9. #9
    Community Moderator phild01's Avatar
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    Could he mean 12.5kVA!

  10. #10
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    Quote Originally Posted by Smurf View Post

    Batteries - I have no real experience with flooded lead acid in solar use but quite a bit with AGM (Absorbed Glass Mat) and Gel. Of those two I'd go for Gel every time in a solar application - there's very little difference in cost and they last significantly longer so it makes sense.
    We replaced flooded Lead acid with flooded Lead acid as they were significantly cheaper. Life of all deep cycle type batteries depends on number of cycles and depth of discharge we expect we should get at least 10 yrs as the cycling won't be as deep as we have mains backup.

  11. #11
    4K Club Member ringtail's Avatar
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    I'm about to embark on a totally off grid build not out of anything other than necessity. There are zero services to my land. With the whole battery thing, I will use standard deep cycle automotive batteries, lead acid,agm or gel. Before becoming a chippy I was a motor mechanic and I still have a connection to a wholesale battery supplier through my old boss. I can buy seriously big deep cycle batteries cheap enough to not bother me too much. Since my cabin will be small and the power requirements will be led lighting, fridge and water pump, 12 v will do fine. A lot of people completely overlook the automotive industry as a source of household products. As Nearly all 4x4's are 12 v there are bucket loads of cheap premium quality 12 v gear that the house industry noes nothing of. One just has to look in the right place to get top quality gear considerably cheaper than traditional domestic household suppliers. And think outside the square a little bit.

  12. #12
    Community Moderator phild01's Avatar
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    Series connect to increase voltage and you won't have to spend so much on the wiring.

  13. #13
    4K Club Member ringtail's Avatar
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    Lots of options. If I go 24 or 48 v I limit what I can buy easily off the shelf. On the other hand there is less voltage drop. If I go for a remote mount set up there could be a decent run to the cabin too. Fun and games.

  14. #14
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    Quote Originally Posted by Smurf View Post
    You need:

    Solar panels
    Charge controller / regulator
    Batteries
    Inverter

    Panels - Make sure there is NO shade whatsoever on any series connected string of panels. If you shade one panel, even something minor like a toilet vent pipe or a TV antenna, then you'll seriously drop the output from the whole string.
    There shouldn't be shade once the sun goes past the mountain and there isn't much I can do about the mountain

    Regulator - an MPPT (Maximum Power Point Tracker) regulator will work better than a PWM (Pulse Width Modulation) one especially when you need it most - when the batteries are significantly discharged.

    Batteries - I have no real experience with flooded lead acid in solar use but quite a bit with AGM (Absorbed Glass Mat) and Gel. Of those two I'd go for Gel every time in a solar application - there's very little difference in cost and they last significantly longer so it makes sense. The other common option is LiFePO4 (Lithium Iron Phosphate) - they cost a lot more than lead acid but in theory should last longer.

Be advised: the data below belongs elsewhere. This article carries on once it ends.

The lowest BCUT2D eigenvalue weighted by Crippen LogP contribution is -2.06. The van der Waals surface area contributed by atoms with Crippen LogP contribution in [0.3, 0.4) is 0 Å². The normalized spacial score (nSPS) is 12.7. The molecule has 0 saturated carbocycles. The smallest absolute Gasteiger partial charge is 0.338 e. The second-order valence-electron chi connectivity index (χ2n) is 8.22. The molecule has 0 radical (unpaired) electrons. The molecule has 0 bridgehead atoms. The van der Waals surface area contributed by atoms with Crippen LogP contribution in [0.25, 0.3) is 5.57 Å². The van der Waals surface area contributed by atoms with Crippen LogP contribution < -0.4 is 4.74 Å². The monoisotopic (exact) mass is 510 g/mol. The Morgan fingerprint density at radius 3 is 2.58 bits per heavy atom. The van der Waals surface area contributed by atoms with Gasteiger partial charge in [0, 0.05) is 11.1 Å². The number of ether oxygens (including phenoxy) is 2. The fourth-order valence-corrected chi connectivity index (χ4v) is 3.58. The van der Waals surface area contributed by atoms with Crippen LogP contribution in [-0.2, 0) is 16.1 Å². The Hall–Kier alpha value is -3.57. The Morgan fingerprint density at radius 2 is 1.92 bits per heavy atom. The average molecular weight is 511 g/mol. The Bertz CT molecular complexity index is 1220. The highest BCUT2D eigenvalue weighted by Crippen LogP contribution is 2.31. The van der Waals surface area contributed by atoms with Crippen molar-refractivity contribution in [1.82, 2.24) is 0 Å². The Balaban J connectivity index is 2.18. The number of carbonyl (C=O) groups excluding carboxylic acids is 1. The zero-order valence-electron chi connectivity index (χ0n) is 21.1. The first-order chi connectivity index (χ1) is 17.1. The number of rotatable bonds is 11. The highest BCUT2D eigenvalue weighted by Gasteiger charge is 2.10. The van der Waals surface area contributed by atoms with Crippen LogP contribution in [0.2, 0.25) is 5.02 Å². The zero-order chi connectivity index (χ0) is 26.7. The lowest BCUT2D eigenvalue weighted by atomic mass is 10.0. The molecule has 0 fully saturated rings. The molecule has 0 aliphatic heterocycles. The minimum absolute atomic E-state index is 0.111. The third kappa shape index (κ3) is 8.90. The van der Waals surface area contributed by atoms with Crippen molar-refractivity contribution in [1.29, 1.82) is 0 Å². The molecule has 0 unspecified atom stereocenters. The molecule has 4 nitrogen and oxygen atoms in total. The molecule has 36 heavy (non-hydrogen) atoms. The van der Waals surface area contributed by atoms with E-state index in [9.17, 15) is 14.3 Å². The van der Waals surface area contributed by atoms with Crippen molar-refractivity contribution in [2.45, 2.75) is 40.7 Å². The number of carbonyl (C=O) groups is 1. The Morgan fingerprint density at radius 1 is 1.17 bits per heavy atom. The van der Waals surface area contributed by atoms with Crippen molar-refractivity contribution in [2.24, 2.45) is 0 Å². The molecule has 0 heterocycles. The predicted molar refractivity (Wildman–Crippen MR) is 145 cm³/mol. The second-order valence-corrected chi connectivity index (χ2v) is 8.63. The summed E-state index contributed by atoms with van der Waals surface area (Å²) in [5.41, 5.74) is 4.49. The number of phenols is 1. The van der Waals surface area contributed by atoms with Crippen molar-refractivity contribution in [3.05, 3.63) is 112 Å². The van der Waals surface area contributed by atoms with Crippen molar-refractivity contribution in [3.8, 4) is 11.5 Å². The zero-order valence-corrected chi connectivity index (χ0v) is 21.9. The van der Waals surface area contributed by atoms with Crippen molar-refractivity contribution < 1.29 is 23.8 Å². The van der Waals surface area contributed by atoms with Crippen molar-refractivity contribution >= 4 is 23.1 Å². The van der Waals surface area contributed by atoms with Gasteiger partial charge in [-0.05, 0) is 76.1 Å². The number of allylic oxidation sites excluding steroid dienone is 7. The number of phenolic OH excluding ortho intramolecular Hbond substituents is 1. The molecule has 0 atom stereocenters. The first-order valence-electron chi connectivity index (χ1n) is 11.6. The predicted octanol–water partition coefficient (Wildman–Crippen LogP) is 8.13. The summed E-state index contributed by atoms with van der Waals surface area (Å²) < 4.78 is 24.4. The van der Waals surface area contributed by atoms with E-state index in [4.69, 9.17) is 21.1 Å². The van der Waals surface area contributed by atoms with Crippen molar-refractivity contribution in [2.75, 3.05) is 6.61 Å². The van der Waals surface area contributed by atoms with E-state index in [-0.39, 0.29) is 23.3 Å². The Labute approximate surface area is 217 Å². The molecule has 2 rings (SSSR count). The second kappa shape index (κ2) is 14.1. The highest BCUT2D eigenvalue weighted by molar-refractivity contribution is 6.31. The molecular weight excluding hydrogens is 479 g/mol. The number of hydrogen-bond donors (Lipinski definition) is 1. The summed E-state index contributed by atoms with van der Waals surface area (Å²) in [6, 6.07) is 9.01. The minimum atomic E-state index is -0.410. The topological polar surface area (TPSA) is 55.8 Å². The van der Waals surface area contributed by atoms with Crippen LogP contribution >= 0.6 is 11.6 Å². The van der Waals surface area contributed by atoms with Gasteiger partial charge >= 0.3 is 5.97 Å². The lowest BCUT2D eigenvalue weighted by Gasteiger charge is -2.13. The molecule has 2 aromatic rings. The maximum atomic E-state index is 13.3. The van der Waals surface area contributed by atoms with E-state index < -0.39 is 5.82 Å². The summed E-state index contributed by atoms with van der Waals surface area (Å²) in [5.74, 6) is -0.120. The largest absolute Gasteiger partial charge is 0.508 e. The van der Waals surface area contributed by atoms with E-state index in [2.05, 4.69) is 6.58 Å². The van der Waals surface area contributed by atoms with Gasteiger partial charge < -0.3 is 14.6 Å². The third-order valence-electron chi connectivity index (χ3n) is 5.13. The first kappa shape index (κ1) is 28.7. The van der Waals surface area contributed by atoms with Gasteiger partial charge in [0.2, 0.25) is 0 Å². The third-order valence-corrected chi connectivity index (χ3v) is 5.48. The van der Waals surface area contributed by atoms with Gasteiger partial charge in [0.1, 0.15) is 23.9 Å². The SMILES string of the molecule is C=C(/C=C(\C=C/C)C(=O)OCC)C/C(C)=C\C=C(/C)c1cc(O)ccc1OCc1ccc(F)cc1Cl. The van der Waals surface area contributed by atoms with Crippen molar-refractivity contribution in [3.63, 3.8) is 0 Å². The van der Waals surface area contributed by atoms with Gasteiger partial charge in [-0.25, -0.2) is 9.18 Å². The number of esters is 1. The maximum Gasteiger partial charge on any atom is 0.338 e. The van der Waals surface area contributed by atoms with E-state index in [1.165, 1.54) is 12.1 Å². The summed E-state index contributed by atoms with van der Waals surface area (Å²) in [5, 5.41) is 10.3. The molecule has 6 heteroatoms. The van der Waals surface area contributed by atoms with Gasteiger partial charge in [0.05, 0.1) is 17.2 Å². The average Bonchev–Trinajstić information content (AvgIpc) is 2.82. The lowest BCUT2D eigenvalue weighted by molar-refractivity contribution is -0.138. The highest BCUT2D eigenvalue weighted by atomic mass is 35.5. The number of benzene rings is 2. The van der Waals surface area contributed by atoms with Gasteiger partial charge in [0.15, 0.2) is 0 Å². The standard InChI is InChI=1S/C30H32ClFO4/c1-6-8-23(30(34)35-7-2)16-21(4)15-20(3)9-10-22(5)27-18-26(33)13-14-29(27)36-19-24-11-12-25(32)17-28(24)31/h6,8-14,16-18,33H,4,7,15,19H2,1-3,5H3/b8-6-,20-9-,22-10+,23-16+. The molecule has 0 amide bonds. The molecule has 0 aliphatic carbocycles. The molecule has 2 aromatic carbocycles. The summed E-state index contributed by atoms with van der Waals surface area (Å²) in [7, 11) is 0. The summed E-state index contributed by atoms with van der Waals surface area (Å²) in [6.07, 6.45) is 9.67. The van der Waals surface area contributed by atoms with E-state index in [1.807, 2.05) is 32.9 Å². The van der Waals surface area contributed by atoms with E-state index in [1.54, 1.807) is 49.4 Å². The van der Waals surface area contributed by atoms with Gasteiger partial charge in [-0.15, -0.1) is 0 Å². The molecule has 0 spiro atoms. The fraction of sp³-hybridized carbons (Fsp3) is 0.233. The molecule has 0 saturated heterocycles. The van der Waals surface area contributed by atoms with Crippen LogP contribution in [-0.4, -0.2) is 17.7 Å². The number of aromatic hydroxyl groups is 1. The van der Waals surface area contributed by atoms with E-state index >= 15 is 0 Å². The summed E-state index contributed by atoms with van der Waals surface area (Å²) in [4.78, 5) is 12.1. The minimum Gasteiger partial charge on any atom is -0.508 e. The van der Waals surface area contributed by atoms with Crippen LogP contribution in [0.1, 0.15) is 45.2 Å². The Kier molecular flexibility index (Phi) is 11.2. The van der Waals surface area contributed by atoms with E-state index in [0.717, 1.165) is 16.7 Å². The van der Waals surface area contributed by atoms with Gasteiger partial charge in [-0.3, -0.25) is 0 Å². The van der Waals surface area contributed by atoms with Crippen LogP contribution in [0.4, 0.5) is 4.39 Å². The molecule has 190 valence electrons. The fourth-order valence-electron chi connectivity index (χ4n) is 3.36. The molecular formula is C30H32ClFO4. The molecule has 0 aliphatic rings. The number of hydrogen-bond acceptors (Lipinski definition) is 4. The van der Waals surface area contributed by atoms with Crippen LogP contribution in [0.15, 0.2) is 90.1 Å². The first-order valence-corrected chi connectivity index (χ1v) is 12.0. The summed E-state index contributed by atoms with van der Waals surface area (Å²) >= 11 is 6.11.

The AGM and Gel are the pick, but dearer. The flooded would require more maintenence but may last the ten or so years till the lines come through. Not sure yet

    Operating voltage - 12V is for camping and small things like that. You want a 24, or better still 48, volt system not 12V.
    More than likely go with 48V

    And you need an inverter to run your loads. Make sure it outputs a sine wave, not a square wave, if you want to avoid problems especially with motors and electronics. They'll work, but you'll have fewer issues with a decent sinewave inverter.

    As for that 125kVA generator, that must be a pretty serious workshop you've got if you're using that much power. Even many commercial workshops wouldn't need that much.
    I probably only needed 60 KVA but this one came up cheap with only 400 hours on it. Gives me some room to expand. And yep, reasonably serious workshop.
    There seems to be a huge difference in the quotes still, considering they are much the same components.
    I am getting closer to figuring it out though.

  15. #15
    house trasher jatt's Avatar
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    Even with 24 V there are still many options out there. Nearly all trucks I have had dealings with have been 24, so of course items have been made to cater.

    I built my own 24 to 12 V converter years ago in a workshop that was serviced by 24V , but these are readily available already, so probably wouldn't bother again.
    When I die, bury me in the hardware store

  16. #16
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    Default Offgrid Solar

    Hi,

    I'm new to the forum but have a fair bit of experience with offgrid solar. A couple of things I picked up reading through the op and following posts.

    With generator sizing try and size a generator so that it will be running at 70% or more of capacity. This will increase efficiency of the generator and also you will glaze the bores in the motor running on light loads causing the engine to start burning oil.

    Batteries are the life of the system and cost around half the price of the whole system. They are rated at different discharge rates so make sure you are comparing apples with apples. You do get what you pay for in most cases and products such as Sonnenschein, Hoppecke, BAE, Exide and a few others have a proven history in Australia.

    The battery must be sized correctly or premature battery failure will occur. This must be calculated on the electrical load of your new home before the rest of the system can be sized.

    The selectronic SP Pro is a great Australian made inverter and can be programmed to suit any installation. Check if your installer is a SP Pro accredited integrator for a 7 year warranty on the product.

    If you have any questions I will be more than happy to try and answer them for you.

    Cheers.
    Ben